In Mitcham in South London, children often used to build "grottoes" out of pebbles, pieces of broken pottery, candles, and sometimes shells, flowers, or pieces of mirror. They would ask for "a penny for the grotta" (the local pronunciation) and would spend the money they collected at the Mitcham Fair, known to date back to the early 18th century and which according to legend was first granted a charter by Queen Elizabeth I more than a century earlier. The building of grottoes continued until at least the 1980s.

It is speculated that there may be a strong connection with St. James, who is buried at the major pilgrimage site of Compostela in Galicia in Spain, and whose symbol is the shell, in particular the scallop shell found on the Galician shore.

But how much credence should we give to this notion, bearing in mind that shellfish were a common food in London and also that St. James's feast day is on 25 July whereas the fair itself was held on 12-14 August until 1924 and even today commences around 12 August each year?

1 Answer 1


Oyster Shell Day

Image taken from Chambers' book of Days.

The calendar of liturgical feasts or celebrations may have different dates of celebration for a particular saint or mystery. These differences may be due either to a national, regional or other various liturgical "usages" which were permitted within the Roman Rite.

Prior to the 1550s, in England, there was in use the Sarum Rite (a variation of the Roman Rite).

Up until the early 1900s the Feast of St James was held on August 5. Today this is known as the Old St James' Day.

The adoption of the shell by the pilgrims to the shrine of St. James, is accounted for in a legend, which relates, that when the relics of the saint were being miraculously conveyed from Jerusalem to Spain, in a ship built of marble, the horse of a Portuguese knight, alarmed, we may presume, at so extraordinary a barge, plunged into the sea with its rider. The knight was rescued, and taken on board of the ship, when his clothes were found to be covered with scallop shells.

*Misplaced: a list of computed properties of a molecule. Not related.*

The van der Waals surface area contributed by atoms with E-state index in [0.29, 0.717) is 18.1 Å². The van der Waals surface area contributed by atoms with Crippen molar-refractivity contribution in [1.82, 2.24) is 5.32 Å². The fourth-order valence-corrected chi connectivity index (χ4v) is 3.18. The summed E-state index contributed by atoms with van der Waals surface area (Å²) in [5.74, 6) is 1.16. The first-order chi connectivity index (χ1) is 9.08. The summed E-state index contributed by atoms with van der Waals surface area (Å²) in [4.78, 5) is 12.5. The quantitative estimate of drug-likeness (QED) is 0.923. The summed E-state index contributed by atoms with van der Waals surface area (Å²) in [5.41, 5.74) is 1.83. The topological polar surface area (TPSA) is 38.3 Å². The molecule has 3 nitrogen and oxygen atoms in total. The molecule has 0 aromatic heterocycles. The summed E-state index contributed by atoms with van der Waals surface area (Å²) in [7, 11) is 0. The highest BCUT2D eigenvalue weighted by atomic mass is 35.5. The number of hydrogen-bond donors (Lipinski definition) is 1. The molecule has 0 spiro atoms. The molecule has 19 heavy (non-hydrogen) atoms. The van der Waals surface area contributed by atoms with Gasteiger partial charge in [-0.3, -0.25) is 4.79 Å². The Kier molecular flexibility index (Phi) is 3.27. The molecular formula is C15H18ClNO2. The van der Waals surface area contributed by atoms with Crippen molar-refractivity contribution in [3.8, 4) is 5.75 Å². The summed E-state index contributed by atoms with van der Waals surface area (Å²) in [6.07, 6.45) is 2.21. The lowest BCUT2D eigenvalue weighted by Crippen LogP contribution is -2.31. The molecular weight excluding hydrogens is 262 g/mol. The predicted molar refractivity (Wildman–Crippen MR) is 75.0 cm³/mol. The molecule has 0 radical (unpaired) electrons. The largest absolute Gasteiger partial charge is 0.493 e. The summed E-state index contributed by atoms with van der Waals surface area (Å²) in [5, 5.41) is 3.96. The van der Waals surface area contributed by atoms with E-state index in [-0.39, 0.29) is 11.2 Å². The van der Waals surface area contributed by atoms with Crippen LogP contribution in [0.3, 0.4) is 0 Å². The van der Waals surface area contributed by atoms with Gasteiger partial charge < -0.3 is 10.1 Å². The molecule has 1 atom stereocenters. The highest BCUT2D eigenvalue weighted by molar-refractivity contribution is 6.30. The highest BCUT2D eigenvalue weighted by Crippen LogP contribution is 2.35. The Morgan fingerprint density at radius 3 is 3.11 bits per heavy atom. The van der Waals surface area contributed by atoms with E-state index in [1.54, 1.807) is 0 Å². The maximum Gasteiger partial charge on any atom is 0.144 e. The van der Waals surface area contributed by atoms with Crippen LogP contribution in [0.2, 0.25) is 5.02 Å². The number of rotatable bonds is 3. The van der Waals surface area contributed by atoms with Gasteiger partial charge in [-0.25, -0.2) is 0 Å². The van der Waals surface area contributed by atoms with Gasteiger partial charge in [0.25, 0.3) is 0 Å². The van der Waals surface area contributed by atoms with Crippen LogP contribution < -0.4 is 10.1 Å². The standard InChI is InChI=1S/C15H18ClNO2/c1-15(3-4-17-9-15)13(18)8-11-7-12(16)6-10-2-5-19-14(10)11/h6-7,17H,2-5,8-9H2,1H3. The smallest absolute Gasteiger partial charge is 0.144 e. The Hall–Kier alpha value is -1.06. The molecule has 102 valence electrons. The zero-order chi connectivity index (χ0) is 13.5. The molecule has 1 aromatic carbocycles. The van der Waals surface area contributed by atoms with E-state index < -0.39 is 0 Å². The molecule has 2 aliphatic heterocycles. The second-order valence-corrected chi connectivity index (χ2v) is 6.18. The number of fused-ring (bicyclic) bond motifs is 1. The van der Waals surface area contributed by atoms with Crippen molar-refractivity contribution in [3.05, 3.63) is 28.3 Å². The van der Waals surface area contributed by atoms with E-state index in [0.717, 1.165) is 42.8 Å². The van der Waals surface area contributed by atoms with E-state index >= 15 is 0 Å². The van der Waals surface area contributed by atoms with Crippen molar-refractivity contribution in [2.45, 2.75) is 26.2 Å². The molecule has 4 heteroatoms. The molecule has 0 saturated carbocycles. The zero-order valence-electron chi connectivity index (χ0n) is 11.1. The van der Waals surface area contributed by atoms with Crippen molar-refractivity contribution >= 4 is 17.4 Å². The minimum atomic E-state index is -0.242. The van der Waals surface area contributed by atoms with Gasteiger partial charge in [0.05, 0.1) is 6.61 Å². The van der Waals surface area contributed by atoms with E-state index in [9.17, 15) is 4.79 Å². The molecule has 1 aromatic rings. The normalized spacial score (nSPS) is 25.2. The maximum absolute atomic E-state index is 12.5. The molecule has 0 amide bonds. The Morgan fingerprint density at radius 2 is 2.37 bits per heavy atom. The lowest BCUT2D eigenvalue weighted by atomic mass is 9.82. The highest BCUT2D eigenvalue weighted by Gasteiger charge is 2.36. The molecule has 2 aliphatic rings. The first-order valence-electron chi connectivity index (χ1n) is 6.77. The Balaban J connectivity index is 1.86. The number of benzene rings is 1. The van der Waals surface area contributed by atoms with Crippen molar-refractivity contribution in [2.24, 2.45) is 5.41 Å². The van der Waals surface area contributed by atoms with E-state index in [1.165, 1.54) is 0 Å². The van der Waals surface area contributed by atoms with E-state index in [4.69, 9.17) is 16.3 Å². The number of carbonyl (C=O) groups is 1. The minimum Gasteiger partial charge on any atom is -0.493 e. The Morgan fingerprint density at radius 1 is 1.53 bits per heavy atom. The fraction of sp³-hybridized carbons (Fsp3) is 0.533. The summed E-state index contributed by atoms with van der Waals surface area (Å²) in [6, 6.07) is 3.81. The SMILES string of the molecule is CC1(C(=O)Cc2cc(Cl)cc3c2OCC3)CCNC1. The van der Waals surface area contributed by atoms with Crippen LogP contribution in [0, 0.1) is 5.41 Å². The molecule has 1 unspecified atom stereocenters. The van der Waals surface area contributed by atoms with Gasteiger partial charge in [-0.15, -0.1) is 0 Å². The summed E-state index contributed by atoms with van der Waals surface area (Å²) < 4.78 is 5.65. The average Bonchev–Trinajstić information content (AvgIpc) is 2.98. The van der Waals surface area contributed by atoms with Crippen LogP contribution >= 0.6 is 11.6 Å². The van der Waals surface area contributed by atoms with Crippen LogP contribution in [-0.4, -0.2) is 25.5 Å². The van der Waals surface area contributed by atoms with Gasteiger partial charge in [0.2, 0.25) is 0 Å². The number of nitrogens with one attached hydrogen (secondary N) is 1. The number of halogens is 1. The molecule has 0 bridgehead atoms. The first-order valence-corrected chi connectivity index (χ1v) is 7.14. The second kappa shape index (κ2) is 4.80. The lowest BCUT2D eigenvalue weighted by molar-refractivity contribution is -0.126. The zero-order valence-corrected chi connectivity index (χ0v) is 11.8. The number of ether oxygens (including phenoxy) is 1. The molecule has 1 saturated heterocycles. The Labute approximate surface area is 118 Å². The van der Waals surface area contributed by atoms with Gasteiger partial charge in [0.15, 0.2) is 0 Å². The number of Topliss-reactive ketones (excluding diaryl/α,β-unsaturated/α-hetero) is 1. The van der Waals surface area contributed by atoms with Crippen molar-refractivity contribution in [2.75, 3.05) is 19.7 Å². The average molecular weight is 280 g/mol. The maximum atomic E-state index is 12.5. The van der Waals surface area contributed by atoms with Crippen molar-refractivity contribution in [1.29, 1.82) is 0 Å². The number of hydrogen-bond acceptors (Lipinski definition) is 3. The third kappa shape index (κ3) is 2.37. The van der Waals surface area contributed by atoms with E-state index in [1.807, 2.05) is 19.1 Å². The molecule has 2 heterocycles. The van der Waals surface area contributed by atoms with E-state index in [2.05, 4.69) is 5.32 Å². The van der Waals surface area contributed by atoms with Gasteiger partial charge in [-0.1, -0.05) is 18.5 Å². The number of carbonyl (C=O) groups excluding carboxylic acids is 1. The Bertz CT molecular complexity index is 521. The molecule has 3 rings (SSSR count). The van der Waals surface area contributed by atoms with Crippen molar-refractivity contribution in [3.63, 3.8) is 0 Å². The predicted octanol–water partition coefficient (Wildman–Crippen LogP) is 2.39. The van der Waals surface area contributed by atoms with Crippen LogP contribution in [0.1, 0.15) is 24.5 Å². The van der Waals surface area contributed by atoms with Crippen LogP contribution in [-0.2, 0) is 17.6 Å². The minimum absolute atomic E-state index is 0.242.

There is some folk lore connected with St. James's Day. They say in Herefordshire:

'Till St. James's Day is past and gone, There may be hops or they maybe none;'

implying the noted uncertainty of that local crop. Another proverb more general is —'Whoever eats oysters on St. James's Day, will never want money.' In point of fact, it is customary in London to begin eating oysters on St. James's Day, when they are necessarily somewhat dearer than afterwards; so we may presume that the saying is only meant as a jocular encouragement to a little piece of extravagance and self-indulgence.

In this connection of oysters with St. James's Day, we trace the ancient association of the apostle with pilgrims' shells. There is a custom in London which makes this relation more evident. In the course of the few days following upon the introduction of oysters for the season, the children of the humbler class employ themselves diligently in collecting the shells which have been cast out from taverns and fish-shops, and of these they make piles in various rude forms. By the time that old St. James's Day (the 5th of August) has come about, they have these little fabrics in nice order, with a candle stuck in the top, to be lighted at night. As you thread your way through some of the denser parts of the metropolis, you are apt to find a cone of shells, with its votive light, in the nook of some retired court, with a group of youngsters around it, some of whom will be sure to assail the stranger with a whining claim—Mind the grotto! by which is meant a demand for a penny wherewith professedly to keep up the candle. It cannot be doubted that we have here, at the distance of upwards of three hundred years from the Reformation, a relic of the habits of our Catholic ancestors. - Chambers' book of Days

The English faithful today are simply remembering their Old St James' Day, by celebrating its' small memorial in August, rather than in July and closer to the Feast of the Assumption (August 15).

It should also be noted that August 12 is the octave day of the Old St James' Feast Day, meaning that St James' Day (August 5) was at one time celebrated locally for eight days.

  • Many thanks for this excellent answer. So the tradition was observed in several parts of London, which I didn't know. I wonder whether these were concentrated within a short distance of Mitcham Fair or spread more widely.
    – user1618
    Dec 28, 2016 at 0:08

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